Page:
In light of the facts and circumstances of the case, the National Commission found that the terms of the agreement were not binding on the homebuyers, taking into account the facts and circumstances of the case, and therefore brought the right of the owner to repay the amount, plus interest, on compensation. But why was the clause there? It gives such a bad impression of aggressive bias. The answer is almost certain that it was in the model that the author was used, and he or she did not decide to delete it before the first draft issued. The clause cited is drawn almost literally from a draft contract recently sent by IP-Draughts. He removed the clause when marking the project, the other party agreed to the removal, and there was no discussion necessary. A contract must definitely be concluded between the owner and the buyer, which contains all the necessary provisions to meet the requirements. The terms of the agreements should be fair, reasonable and apply in the same way to both parties. The clauses of the agreements are not a favour for one person and unfavourable to another person. If such a position is held, it would amount to an “unfair business practice” under the provisions of the Consumer Protection Act 1986. This is explained in the case law discussed below. As a general rule, Clause X stipulates that the agreement is subject to the exclusive jurisdiction of a designated court.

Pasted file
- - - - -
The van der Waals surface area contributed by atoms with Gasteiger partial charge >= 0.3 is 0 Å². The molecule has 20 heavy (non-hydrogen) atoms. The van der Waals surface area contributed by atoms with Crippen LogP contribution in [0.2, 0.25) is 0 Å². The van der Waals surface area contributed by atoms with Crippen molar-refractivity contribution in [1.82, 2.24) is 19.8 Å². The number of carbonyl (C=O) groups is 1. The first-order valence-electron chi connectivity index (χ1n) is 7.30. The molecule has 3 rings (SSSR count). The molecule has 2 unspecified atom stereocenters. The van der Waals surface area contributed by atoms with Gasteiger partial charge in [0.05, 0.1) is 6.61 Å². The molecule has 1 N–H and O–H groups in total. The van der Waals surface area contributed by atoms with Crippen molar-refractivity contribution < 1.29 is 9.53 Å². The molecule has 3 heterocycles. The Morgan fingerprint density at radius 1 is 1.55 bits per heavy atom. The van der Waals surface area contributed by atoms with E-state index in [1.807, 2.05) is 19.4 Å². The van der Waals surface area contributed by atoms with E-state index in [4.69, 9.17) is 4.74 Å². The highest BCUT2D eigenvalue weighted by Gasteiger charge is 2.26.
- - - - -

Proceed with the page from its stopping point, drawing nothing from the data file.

We continue our series that highlights IP Draughts` “preferred” unilateral provisions in contracts. These provisions are often found in treaties where there is an imbalance of power between the parties and where the party with power (let`s call it the “boss”) tries to reduce a sometimes theoretical risk by imposing it on the other party (the “supplicant”). Andrew, my reaction to this is that it`s not insidious for the person asking for it (landlord?), because he`s just trying to facilitate a potential demand from the lenders. But it is insidious for lenders to require it instead of accepting that, if there are good reasons why the main agreement is made under another law, the lender should approve it. The mood of this clause is not particularly unusual – IP Draughts has seen similar clauses in a series of agreements that it has reviewed over the years. As a general rule, the clause appears only in agreements where the author is in “protection mode” and not in “reasonable and balanced mode.”